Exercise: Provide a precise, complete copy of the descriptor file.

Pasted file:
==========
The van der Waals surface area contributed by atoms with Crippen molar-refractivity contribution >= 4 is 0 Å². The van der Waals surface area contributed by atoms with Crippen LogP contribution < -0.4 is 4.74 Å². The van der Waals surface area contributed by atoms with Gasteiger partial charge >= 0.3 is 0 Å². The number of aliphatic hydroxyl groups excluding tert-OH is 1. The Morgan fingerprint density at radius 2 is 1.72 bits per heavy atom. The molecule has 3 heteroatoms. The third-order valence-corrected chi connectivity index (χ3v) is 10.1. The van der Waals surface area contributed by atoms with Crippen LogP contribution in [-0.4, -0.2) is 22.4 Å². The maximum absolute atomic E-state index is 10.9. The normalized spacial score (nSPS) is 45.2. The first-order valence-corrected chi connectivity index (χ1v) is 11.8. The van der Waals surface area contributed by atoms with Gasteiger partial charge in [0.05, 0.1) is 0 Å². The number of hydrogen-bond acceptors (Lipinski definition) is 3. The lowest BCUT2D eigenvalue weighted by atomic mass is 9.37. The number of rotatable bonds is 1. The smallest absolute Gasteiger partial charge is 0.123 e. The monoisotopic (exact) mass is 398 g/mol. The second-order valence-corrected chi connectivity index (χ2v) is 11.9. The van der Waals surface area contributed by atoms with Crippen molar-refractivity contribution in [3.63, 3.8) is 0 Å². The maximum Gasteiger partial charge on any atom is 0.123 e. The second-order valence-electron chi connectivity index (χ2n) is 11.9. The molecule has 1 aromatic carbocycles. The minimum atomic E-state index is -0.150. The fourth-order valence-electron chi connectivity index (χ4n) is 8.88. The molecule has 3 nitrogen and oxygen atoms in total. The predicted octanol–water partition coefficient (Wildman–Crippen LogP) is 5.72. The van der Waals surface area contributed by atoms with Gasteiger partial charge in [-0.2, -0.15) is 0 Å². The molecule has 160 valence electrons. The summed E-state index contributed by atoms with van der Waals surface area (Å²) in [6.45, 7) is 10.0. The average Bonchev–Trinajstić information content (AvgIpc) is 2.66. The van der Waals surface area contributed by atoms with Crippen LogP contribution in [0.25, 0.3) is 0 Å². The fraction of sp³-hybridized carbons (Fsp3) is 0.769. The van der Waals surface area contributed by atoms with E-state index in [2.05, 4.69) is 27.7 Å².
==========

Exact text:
The van der Waals surface area contributed by atoms with Crippen molar-refractivity contribution >= 4 is 0 Å². The van der Waals surface area contributed by atoms with Crippen LogP contribution < -0.4 is 4.74 Å². The van der Waals surface area contributed by atoms with Gasteiger partial charge >= 0.3 is 0 Å². The number of aliphatic hydroxyl groups excluding tert-OH is 1. The Morgan fingerprint density at radius 2 is 1.72 bits per heavy atom. The molecule has 3 heteroatoms. The third-order valence-corrected chi connectivity index (χ3v) is 10.1. The van der Waals surface area contributed by atoms with Crippen LogP contribution in [-0.4, -0.2) is 22.4 Å². The maximum absolute atomic E-state index is 10.9. The normalized spacial score (nSPS) is 45.2. The first-order valence-corrected chi connectivity index (χ1v) is 11.8. The van der Waals surface area contributed by atoms with Gasteiger partial charge in [0.05, 0.1) is 0 Å². The number of hydrogen-bond acceptors (Lipinski definition) is 3. The lowest BCUT2D eigenvalue weighted by atomic mass is 9.37. The number of rotatable bonds is 1. The smallest absolute Gasteiger partial charge is 0.123 e. The monoisotopic (exact) mass is 398 g/mol. The second-order valence-corrected chi connectivity index (χ2v) is 11.9. The van der Waals surface area contributed by atoms with Crippen molar-refractivity contribution in [3.63, 3.8) is 0 Å². The maximum Gasteiger partial charge on any atom is 0.123 e. The second-order valence-electron chi connectivity index (χ2n) is 11.9. The molecule has 1 aromatic carbocycles. The minimum atomic E-state index is -0.150. The fourth-order valence-electron chi connectivity index (χ4n) is 8.88. The molecule has 3 nitrogen and oxygen atoms in total. The predicted octanol–water partition coefficient (Wildman–Crippen LogP) is 5.72. The van der Waals surface area contributed by atoms with Gasteiger partial charge in [-0.2, -0.15) is 0 Å². The molecule has 160 valence electrons. The summed E-state index contributed by atoms with van der Waals surface area (Å²) in [6.45, 7) is 10.0. The average Bonchev–Trinajstić information content (AvgIpc) is 2.66. The van der Waals surface area contributed by atoms with Crippen LogP contribution in [0.25, 0.3) is 0 Å². The fraction of sp³-hybridized carbons (Fsp3) is 0.769. The van der Waals surface area contributed by atoms with E-state index in [2.05, 4.69) is 27.7 Å².